Netflix, it seems, is to cloud computing what Google and Facebook are to distributed systems, generally. Today, Netflix has open sourced its latest technology for keeping its cloud-hosted applications running — a set of libraries, called Hystrix, that is designed to manage interactions between the myriad services that comprise the company’s distributed architecture. If you’re building service-oriented architectures in the Amazon Web Services cloud, it might be worth a look.
Netflix Engineer Ben Christensen explained Hystrix thusly in a blog post on Monday:
Hystrix is a library designed to control the interactions between these distributed services providing greater tolerance of latency and failure. Hystrix does this by isolating points of access between the services, stopping cascading failures across them, and providing fallback options, all of which improve the system’s overall resiliency.
Hystrix actually stems from earlier work to add resilience to the Netflix API, the means by which many customer-facing applications access the services they need to run. As Christensen explained in a February 2012 blog post, services are distributed across thousands of instances in AWS, and if there are problems with those services — such as high latency or failed connections between them — it can wreak havoc on the Netflix API and seriously affect the performance of all the applications that depend on it.
And, as he notes in that February post, “Intermittent failure is guaranteed with this many variables, even if every dependency itself has excellent availability and uptime … Thus, it is a requirement of high volume, high availability applications to build fault tolerance into their architecture and not expect infrastructure to solve it for them.”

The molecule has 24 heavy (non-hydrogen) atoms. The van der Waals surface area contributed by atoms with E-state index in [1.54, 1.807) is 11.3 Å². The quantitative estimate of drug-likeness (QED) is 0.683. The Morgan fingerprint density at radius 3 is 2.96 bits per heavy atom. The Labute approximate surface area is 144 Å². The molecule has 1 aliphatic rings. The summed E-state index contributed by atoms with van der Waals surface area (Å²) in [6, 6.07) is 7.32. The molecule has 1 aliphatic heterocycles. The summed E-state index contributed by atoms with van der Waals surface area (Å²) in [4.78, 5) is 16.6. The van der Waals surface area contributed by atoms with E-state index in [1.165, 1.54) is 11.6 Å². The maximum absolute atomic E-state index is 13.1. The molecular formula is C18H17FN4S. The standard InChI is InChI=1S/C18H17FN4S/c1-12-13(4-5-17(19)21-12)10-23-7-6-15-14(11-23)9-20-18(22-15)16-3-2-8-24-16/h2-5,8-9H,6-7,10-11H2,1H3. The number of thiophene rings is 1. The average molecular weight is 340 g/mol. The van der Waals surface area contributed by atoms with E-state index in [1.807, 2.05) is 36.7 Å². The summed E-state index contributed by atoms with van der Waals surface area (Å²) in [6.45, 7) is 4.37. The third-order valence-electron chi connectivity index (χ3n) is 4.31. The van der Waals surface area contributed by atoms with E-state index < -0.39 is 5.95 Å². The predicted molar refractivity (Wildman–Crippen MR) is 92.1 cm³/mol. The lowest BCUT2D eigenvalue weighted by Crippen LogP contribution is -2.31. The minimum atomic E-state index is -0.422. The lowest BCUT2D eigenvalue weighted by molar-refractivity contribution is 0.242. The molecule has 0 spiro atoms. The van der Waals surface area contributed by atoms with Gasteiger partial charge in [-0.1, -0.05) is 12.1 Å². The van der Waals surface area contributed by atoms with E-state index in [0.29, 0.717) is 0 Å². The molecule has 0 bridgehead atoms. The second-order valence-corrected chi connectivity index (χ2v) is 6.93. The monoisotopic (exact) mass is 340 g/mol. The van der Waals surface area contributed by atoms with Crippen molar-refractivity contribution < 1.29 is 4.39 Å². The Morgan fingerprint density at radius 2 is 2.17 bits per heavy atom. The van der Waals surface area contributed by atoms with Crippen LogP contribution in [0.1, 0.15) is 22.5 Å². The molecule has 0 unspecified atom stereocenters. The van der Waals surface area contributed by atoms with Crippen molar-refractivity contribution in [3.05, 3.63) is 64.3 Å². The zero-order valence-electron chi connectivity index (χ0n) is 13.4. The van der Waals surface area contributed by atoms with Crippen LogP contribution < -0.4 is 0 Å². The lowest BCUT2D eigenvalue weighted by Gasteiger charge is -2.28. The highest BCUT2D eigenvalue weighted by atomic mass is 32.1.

Distributed systems are hard work to build and manage — ask anyone at Yahoo, Google or Facebook — and building distributed, service-oriented applications on top of those systems is probably no less difficult. Netflix has an even more-novel challenge because it opted to host all of its applications and services in the cloud, which provides some great tools for maximizing uptime but also some new layers of complexity in application architecture. The company’s focus on building resilient apps has been core to its ability to survive most of AWS’s cloud outages with little or no significant downtime.
In fact, Obama for America CTO Harper Reed told me during a post-election interview that Netflix tools and techniques helped the president’s AWS-hosted applications stay up and running even during three outages between late June and Nov. 6. Netflix has also open-sourced its Eureka load-balancing technology, its Edda dynamic querying tool, its Asgard management console and its lauded Chaos Monkey for testing application resilience.
It’s no surprise then that Netflix is something of a shining star at the AWS: Reinvent user conference in Las Vegas this week (CEO Reed Hastings will take the stage long with numerous engineers), prompting some to refer to it jokingly as a Netflix technology conference. Not that it’s an insult to anybody — Amazon and other infrastructure-as-a-service providers rent virtual servers, networks and management tools, but it takes cutting-edge users to engineer apps that can make the most of them.